Jeddito Yellow Ware

Jeddito Black-on-yellow bowl. Click the image to open the Jeddito Yellow Ware gallery.

Jeddito Yellow Ware is a type of pottery that was made exclusively at the Hopi Mesas in northern Arizona and widely traded throughout the Southwest.

Probably no ware of Pueblo pottery is admired as much as Jeddito Yellow Ware. Not only are vessels of this ware conspicuous for beauty of form and for elaborate designs, but probably are admired as much for the clear, bright yellow tones of the vessel surface. Hargrave (1935, in Colton 1956) has suggested that the vessels of gold that lured the early Spanish explorers into the Southwest easily could have been pottery vessels of Jeddito Yellow Ware, as to natives who did not refine metals, “gold” might refer to color.

The ware developed late. Its appearance does not mark a great change or special advancement in techniques since early examples of this ware do not differ greatly in form or finish from vessels made long before. The same materials used in manufacturing vessels of Awatovi Yellow and Jeddito Yellow wares were used in vessels of the earlier orange, gray, and white wares of the same region. Where vessels once were white or orange, later they were shades of yellow. The chief ceramic change was in the black paints; a shift from manganese and carbon to iron and carbon.

Types included in the American Southwest Virtual Museum include: Awatovi Black-on-yellow, Awatovi Polychrome (image gallery only), Bidahochi Polychrome (image gallery only), Huckovi Black-on-orange (image gallery only), Jeddito Black-on-orange (image gallery only), Jeddito Black-on-yellow, Kawaioku Polychrome (image gallery only), and Sikyatki Polychrome.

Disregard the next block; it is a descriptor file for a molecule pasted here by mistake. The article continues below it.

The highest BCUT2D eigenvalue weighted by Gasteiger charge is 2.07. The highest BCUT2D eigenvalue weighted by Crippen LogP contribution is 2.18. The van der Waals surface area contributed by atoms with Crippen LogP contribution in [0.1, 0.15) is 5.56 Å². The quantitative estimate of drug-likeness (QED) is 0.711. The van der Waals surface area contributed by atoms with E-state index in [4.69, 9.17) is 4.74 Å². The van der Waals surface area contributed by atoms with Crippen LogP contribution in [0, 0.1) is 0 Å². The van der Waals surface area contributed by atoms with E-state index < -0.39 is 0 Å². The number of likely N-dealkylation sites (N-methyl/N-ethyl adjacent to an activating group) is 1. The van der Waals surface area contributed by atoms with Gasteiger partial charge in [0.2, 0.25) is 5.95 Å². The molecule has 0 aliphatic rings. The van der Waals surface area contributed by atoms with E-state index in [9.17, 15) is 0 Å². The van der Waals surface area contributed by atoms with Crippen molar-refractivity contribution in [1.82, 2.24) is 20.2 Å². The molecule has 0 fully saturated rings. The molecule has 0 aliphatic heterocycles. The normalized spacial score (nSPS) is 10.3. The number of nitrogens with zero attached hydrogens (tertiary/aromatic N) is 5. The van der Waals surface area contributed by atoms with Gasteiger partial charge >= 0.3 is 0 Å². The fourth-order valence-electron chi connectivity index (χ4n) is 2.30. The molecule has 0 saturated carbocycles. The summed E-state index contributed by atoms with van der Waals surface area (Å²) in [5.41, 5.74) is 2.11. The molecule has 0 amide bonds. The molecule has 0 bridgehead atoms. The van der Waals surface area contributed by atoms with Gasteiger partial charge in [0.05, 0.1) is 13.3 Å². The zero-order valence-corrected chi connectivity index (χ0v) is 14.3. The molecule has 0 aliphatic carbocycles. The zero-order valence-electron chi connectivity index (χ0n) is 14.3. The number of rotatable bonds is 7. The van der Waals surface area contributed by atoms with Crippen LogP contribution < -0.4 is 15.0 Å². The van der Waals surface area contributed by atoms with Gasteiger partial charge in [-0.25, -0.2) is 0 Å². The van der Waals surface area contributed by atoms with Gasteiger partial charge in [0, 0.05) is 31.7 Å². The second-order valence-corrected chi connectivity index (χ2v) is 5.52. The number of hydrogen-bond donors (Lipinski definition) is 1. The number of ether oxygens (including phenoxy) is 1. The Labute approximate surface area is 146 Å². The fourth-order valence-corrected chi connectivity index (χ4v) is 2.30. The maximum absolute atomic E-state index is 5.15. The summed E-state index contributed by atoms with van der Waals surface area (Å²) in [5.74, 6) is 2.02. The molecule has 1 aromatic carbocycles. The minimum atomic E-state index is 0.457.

Related: Polacca Yellow Ware

Archaeological Culture: Ancestral Puebloan, Hopi

Date Range: A.D. 1300 to present day.

Construction: By coiling.

Firing: In an oxidizing atmosphere.

Core Color: Creamy yellow or tan, occasionally pinkish or brownish.

Temper: Rarely quartz sand; usually not visible without a hand lens; occasional reddish angular fragments.

Surface Finish: Both surfaces of bowls, exterior surfaces of jars, compacted in all types except in Kopop series which are slipped; surfaces of all types well-polished; interior of jars scraped, frequently well-smoothed.

Surface Color: Red, orange, through yellow to cream; compacted surfaces, usually cream, yellow, sometimes light orange or brownish yellow.

Forms: Bowls, jars, dippers.

Vessel Thickness: 4.1 to 9.8 mm; average about 6.7 mm (jars); 3 to 10 mm; average about 6.4 mm (bowls).


  • Paint: Black: often brownish; white: on some types, usually somewhat fugitive; red: in combination with black in some types, red in combination with black and white on Kawaioku (sometimes spelled Kawaika-a) Polychrome.
  • Pigments: Black: ground inorganic vehicle, sometimes a little manganese or copper; white: presumably kaolin.
  • Design: Usually well executed; always on bowl interiors and jar exteriors; less frequently on bowl exteriors; stippling on Jeddito Stippled and Sikyayki Polychrome; engraving through paint on Jeddito Engraved and Sikyatki Polychrome.

Compiled from the following sources:
Colton, Harold. (1956) Pottery Types of the Southwest. Museum of Northern Arizona Ceramic Series No. 3. Flagstaff, Arizona

Compiled by:
April Peters, Northern Arizona University Anthropology Laboratories.